Tax changes relating to employer-provided accommodation
are likely to result in significant tax costs for Canterbury
earthquake rebuilding activity, Deloitte Dunedin tax partner
Peter Truman says.
The Inland Revenue Department had ''clearly'' drawn a
12-month limit on a temporary move and also had concerns once
six months were exceeded. That did not create the necessary
flexibility required in dealing with real-life situations, he
''The rebuild will last more than 12 months and will require
many workers in the construction sector to relocate
temporarily to Christchurch - either during the working week
or for extended periods with their families. Most are not
working in Christchurch willingly.''
Overall, the cost would be borne by employers as most
employees were likely to refuse to relocate if they had to
pay the increased tax costs, Mr Truman said.
That would add to the cost of rebuilding construction work.
''We consider there are strong arguments for an exception to
the IRD's general approach to the specific cases related to
the rebuild work, which is of high significance to the whole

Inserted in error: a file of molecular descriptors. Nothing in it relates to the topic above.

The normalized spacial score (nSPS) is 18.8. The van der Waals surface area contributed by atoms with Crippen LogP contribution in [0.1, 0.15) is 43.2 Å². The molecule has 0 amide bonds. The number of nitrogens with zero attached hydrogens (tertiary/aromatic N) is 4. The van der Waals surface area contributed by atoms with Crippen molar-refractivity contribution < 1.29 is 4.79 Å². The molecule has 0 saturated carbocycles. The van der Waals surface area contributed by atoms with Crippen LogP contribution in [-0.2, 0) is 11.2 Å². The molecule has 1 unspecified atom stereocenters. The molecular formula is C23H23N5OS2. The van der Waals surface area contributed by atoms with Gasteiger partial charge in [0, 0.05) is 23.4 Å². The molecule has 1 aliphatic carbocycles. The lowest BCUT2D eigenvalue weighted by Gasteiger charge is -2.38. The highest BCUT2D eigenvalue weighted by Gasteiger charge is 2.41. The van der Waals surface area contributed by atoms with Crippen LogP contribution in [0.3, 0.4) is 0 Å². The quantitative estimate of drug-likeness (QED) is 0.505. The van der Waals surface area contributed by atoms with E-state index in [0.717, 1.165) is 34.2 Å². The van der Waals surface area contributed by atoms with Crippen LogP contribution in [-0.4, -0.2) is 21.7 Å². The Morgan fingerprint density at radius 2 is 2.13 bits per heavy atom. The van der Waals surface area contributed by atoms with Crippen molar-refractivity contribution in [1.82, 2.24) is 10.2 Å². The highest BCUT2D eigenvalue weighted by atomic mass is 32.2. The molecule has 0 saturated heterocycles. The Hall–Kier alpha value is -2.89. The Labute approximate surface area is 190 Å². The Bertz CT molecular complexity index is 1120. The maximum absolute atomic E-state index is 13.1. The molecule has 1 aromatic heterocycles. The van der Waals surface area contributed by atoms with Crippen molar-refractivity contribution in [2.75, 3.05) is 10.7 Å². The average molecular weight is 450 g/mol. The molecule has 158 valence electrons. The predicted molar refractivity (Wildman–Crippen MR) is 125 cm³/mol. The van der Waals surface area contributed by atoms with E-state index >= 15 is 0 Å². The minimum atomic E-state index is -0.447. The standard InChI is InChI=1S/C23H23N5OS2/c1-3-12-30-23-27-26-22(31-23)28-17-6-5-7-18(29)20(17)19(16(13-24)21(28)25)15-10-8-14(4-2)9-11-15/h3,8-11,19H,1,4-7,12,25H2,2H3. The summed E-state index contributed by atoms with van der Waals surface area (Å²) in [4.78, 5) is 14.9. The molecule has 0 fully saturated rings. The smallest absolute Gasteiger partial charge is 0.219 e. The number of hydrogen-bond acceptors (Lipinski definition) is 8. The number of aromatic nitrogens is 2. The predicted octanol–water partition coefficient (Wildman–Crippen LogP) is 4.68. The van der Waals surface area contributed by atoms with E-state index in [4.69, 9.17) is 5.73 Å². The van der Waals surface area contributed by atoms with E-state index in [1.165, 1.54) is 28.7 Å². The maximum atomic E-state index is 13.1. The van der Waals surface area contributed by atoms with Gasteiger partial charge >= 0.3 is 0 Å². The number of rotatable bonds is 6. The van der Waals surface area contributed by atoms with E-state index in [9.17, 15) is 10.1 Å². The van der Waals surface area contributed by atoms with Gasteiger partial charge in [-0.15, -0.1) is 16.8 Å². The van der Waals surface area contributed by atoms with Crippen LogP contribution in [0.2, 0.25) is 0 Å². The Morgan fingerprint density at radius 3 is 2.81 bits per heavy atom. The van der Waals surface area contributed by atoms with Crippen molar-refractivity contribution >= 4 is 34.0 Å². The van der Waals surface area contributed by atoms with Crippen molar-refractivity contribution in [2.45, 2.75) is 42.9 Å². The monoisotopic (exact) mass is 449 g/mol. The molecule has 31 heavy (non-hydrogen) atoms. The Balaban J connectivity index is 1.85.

New Zealand economy.''
Mr Truman believed it was more appropriate for the IRD to
keep its historic interpretation until the reforms now being
considered by the IRD policy advice unit were enacted.
Labour Party revenue spokesman David Cunliffe did not hold
back in his first major tax comments since receiving the role
in leader David Shearer's recent reshuffle.
''The Government's plan to tax accommodation for earthquake
rebuild workers is more akin to the actions of a vulture
picking over a carcass for every last morsel than it is to
sensible fiscal management.''
Common sense suggested the Government should be helping and
not hindering Christchurch's recovery, he said. Taxing
Christchurch rebuild workers for their temporary
accommodation was a step too far.
IRD group tax counsel Graham Tubb said the IRD was continuing
to work with the tax community to clarify how those rules
might apply to different situations as they would vary from
case to case.
''Clearly, overnight hotel accommodation will not be taxable.
Inland Revenue is generally satisfied that when an employee
in the course of their job shifts to a new location for less
than six months, this is likely to be temporary in nature.
Therefore the payments or the value of the accommodation
provided will not be taxable.''